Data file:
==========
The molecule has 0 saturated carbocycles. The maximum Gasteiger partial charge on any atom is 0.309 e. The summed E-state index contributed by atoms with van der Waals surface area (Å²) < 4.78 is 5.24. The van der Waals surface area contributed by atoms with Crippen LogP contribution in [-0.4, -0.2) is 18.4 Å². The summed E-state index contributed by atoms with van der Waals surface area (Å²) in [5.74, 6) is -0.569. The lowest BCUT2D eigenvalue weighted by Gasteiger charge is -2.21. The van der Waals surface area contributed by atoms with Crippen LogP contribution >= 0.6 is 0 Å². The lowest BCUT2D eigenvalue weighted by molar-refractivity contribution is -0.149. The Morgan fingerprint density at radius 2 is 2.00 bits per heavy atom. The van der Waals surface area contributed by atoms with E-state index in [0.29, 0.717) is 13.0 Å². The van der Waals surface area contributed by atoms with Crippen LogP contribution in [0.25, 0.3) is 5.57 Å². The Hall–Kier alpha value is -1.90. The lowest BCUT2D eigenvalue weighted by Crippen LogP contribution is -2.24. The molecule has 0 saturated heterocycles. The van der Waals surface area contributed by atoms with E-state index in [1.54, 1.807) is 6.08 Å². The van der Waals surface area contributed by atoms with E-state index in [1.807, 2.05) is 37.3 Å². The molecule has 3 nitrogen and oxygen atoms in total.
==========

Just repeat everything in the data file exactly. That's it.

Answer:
The molecule has 0 saturated carbocycles. The maximum Gasteiger partial charge on any atom is 0.309 e. The summed E-state index contributed by atoms with van der Waals surface area (Å²) < 4.78 is 5.24. The van der Waals surface area contributed by atoms with Crippen LogP contribution in [-0.4, -0.2) is 18.4 Å². The summed E-state index contributed by atoms with van der Waals surface area (Å²) in [5.74, 6) is -0.569. The lowest BCUT2D eigenvalue weighted by Gasteiger charge is -2.21. The van der Waals surface area contributed by atoms with Crippen LogP contribution >= 0.6 is 0 Å². The lowest BCUT2D eigenvalue weighted by molar-refractivity contribution is -0.149. The Morgan fingerprint density at radius 2 is 2.00 bits per heavy atom. The van der Waals surface area contributed by atoms with E-state index in [0.29, 0.717) is 13.0 Å². The van der Waals surface area contributed by atoms with Crippen LogP contribution in [0.25, 0.3) is 5.57 Å². The Hall–Kier alpha value is -1.90. The lowest BCUT2D eigenvalue weighted by Crippen LogP contribution is -2.24. The molecule has 0 saturated heterocycles. The van der Waals surface area contributed by atoms with E-state index in [1.54, 1.807) is 6.08 Å². The van der Waals surface area contributed by atoms with E-state index in [1.807, 2.05) is 37.3 Å². The molecule has 3 nitrogen and oxygen atoms in total.